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Warrumbungle National Park

Rai and I recently spent a week in the Warrumbungles National Park, our first away trip for a few months. The last time I visited was a school excursion in the ’70’s. It’s a spot I have always wanted to come back to but never made it until now. What a mistake!

The Warrumbungle ranges are simply spectacular. Formed from the remains of a shield volcano that sprang up about 15 million years ago, the region has been weathered to reveal spires, mounds and mountains of the much harder volcanic rock forced up through the cracks as molten lava, much different to the sandstone mountains and gorges around Sydney and the Blue Mountains that we visit more often.

The park is massive, set in about 23,311 hectares (57,600 acres) and was recently declared Australia first International Dark Sky Park.

Recovering from horrendous bush fires in 2013 a lot of the area is covered in new growth while the older trees, scarred and blackened from the event, stand defiant and resolute gradually healing themselves. The park management are actively encouraging the bird life to return by placing literally thousand of bird houses throughout the bush to provide them shelter however we noticed many of these are occupied by native bees, I guess industrial pesticides don’t reach this far – thankfully.

We were camped at Camp Blackman, in a powered section of the campgrounds and woke every morning to a colony of Grey Kangaroos grazing idly around us, completely oblivious to our presence. We also shared the camp with Rosellas, Lorikeets and Parrots. One bird I found particularly entertaining was the Apostle bird which seemed to march through the grounds with its unique voice, marshalling troops to defend its territory from the intruding magpies (or crows – I’m not sue which).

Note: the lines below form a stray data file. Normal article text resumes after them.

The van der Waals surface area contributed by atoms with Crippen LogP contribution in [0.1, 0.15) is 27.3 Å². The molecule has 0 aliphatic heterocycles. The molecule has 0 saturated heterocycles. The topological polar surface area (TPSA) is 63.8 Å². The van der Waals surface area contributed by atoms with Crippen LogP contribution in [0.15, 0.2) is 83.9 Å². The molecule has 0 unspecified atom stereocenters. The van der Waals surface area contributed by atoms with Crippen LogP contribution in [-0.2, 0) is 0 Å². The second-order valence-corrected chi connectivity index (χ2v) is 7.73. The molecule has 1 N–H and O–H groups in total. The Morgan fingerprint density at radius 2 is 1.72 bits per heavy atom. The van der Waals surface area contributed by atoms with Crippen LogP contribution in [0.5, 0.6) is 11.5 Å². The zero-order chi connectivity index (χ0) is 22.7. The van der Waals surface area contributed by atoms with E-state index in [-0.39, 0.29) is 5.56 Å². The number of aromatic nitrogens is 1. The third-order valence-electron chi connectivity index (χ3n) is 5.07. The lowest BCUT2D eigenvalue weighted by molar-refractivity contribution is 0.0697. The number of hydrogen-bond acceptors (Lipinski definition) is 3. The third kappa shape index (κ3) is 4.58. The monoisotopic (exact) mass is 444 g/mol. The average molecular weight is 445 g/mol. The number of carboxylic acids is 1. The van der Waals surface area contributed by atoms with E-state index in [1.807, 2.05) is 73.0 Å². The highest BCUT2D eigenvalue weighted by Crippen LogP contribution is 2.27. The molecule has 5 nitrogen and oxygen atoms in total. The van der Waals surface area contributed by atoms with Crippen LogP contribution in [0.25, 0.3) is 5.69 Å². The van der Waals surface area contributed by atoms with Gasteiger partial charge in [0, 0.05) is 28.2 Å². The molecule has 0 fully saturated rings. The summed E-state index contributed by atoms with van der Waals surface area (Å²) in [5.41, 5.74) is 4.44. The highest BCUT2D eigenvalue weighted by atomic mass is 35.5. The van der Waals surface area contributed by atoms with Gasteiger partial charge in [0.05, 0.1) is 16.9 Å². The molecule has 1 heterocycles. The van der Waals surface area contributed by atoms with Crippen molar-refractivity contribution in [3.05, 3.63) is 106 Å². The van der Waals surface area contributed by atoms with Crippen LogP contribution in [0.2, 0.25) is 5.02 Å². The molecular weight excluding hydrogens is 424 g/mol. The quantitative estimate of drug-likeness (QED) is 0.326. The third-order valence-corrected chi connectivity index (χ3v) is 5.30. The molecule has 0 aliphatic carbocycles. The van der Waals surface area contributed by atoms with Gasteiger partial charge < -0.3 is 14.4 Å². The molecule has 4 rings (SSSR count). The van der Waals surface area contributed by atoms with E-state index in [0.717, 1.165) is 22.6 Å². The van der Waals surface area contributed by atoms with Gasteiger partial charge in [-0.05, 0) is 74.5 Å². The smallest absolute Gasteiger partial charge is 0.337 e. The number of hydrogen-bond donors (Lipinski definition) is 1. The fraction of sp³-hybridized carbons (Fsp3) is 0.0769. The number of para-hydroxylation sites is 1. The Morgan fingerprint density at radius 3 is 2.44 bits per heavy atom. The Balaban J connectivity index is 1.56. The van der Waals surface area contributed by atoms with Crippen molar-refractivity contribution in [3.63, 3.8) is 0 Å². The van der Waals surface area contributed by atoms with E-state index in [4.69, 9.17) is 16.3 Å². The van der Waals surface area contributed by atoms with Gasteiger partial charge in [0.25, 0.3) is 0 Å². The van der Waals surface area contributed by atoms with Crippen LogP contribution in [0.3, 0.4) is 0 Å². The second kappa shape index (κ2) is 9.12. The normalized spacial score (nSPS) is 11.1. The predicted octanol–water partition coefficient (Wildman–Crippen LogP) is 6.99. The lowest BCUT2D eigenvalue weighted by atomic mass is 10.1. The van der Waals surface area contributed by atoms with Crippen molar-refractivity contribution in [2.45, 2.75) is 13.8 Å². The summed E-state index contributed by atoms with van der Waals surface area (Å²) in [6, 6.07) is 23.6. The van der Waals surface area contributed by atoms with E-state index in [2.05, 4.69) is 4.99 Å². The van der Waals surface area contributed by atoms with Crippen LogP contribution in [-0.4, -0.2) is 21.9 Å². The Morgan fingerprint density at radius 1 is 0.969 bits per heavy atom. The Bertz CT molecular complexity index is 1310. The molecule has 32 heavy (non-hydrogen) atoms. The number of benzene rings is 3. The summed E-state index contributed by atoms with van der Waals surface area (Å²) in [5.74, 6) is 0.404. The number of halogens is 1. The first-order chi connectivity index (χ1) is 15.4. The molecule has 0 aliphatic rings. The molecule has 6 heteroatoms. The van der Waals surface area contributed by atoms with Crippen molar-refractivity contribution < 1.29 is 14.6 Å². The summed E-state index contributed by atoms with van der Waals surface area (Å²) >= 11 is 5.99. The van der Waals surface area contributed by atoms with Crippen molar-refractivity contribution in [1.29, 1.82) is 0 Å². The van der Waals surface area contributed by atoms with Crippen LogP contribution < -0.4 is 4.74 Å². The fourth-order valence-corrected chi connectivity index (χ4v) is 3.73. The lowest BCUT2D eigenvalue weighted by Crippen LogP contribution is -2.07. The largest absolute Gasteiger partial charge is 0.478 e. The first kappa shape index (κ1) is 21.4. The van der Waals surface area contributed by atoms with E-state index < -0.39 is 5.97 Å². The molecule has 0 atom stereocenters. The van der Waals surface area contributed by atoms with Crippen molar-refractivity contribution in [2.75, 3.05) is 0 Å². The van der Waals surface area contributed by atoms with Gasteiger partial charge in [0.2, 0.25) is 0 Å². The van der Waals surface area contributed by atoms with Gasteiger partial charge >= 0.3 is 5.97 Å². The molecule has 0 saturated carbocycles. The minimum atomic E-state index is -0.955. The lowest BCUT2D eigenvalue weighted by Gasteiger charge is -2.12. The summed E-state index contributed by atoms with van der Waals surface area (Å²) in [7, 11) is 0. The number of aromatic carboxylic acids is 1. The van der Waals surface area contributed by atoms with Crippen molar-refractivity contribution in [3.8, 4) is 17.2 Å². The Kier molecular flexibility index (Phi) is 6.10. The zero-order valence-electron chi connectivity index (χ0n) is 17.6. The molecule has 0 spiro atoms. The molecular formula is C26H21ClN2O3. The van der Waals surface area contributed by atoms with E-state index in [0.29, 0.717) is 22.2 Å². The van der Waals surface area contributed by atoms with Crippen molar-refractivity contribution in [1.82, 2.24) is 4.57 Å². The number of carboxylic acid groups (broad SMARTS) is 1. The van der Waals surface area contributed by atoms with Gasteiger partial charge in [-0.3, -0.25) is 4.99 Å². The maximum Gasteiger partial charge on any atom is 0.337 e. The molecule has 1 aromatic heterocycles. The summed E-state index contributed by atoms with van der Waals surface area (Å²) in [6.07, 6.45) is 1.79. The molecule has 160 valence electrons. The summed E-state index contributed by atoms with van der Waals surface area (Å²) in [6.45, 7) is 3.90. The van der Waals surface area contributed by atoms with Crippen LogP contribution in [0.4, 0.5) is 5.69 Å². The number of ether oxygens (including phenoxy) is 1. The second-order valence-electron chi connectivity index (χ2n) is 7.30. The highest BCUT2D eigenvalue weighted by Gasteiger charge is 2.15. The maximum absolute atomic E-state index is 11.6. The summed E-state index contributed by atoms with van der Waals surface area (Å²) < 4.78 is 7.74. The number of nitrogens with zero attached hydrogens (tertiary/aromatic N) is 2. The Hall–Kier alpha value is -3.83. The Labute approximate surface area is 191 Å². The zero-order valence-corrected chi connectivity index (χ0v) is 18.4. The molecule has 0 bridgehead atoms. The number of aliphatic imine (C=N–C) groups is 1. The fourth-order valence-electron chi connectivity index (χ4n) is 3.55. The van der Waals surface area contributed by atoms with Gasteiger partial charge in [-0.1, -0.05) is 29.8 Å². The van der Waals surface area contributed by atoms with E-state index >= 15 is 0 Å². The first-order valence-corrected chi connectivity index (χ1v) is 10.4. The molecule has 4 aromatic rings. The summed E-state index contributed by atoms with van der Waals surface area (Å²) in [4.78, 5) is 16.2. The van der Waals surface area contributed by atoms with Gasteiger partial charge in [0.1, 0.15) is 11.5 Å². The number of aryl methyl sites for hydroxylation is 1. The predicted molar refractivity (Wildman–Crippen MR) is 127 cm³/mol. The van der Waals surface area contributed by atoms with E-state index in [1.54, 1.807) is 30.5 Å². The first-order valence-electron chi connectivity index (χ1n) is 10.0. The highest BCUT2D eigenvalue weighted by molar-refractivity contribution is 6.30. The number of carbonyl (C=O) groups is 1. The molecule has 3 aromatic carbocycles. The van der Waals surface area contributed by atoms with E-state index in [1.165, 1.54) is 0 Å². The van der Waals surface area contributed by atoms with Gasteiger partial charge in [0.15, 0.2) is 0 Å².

There are a number of walks you can take through the park and we explored a couple while we were there. A morning stroll around the Belougery Flats was a nice way to build an appetite and the short walk up to Tara Cave made us appreciate how much infrastructure is put in place for our benefit. The path was clear and at times paved which although quite steep in places would make it manageable for anyone in reasonable shape to enjoy the walk.

The cave itself was a little disappointing because there was a horrible galvanised fence across it – a sign of the times I guess. The views however – breath taking. We even surprised a small group of wild goats on the way back that had obviously escaped the recent aerial cull.

One of the main reasons for this trip was to attend the annual Open Day at Siding Springs, an astronomical observatory high up on Mount Woorut. I have to admit this was for Rai’s benefit initially, she is much more interested in star gazing than I am.

We spent the whole day listening to lectures and being shown about and I have to say I walked away with a great appreciation for the science of astronomy and what they do. We met some wonderful people while we were there, one guy in particular who I won’t name, a professor working with one of research facilities, shared a table with us at dinner time. He took the time to explain things in laymen terms and am grateful for his time.

The Warrumbungles National Park is somewhere you must visit. The feeling of peaceful serenity that you get as you look around and quietly explore the area stayed with us well after we left to come home. We are already planning our return.

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